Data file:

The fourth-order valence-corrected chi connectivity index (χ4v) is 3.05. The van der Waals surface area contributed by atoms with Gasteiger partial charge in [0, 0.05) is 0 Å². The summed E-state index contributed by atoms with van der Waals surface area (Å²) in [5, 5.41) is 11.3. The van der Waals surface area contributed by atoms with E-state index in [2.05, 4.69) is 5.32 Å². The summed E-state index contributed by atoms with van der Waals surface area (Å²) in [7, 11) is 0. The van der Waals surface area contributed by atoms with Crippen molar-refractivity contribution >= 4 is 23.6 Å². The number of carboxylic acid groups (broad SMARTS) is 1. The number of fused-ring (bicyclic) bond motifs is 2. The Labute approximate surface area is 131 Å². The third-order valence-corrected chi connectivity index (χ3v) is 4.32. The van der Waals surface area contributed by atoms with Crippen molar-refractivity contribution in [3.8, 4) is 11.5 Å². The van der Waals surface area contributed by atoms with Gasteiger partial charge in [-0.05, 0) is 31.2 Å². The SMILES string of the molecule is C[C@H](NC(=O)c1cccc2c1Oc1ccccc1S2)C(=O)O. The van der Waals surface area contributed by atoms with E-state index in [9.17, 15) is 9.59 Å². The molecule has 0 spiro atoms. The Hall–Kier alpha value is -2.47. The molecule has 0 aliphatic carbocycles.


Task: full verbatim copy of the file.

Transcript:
The fourth-order valence-corrected chi connectivity index (χ4v) is 3.05. The van der Waals surface area contributed by atoms with Gasteiger partial charge in [0, 0.05) is 0 Å². The summed E-state index contributed by atoms with van der Waals surface area (Å²) in [5, 5.41) is 11.3. The van der Waals surface area contributed by atoms with E-state index in [2.05, 4.69) is 5.32 Å². The summed E-state index contributed by atoms with van der Waals surface area (Å²) in [7, 11) is 0. The van der Waals surface area contributed by atoms with Crippen molar-refractivity contribution >= 4 is 23.6 Å². The number of carboxylic acid groups (broad SMARTS) is 1. The number of fused-ring (bicyclic) bond motifs is 2. The Labute approximate surface area is 131 Å². The third-order valence-corrected chi connectivity index (χ3v) is 4.32. The van der Waals surface area contributed by atoms with Crippen molar-refractivity contribution in [3.8, 4) is 11.5 Å². The van der Waals surface area contributed by atoms with Gasteiger partial charge in [-0.05, 0) is 31.2 Å². The SMILES string of the molecule is C[C@H](NC(=O)c1cccc2c1Oc1ccccc1S2)C(=O)O. The van der Waals surface area contributed by atoms with E-state index in [9.17, 15) is 9.59 Å². The molecule has 0 spiro atoms. The Hall–Kier alpha value is -2.47. The molecule has 0 aliphatic carbocycles.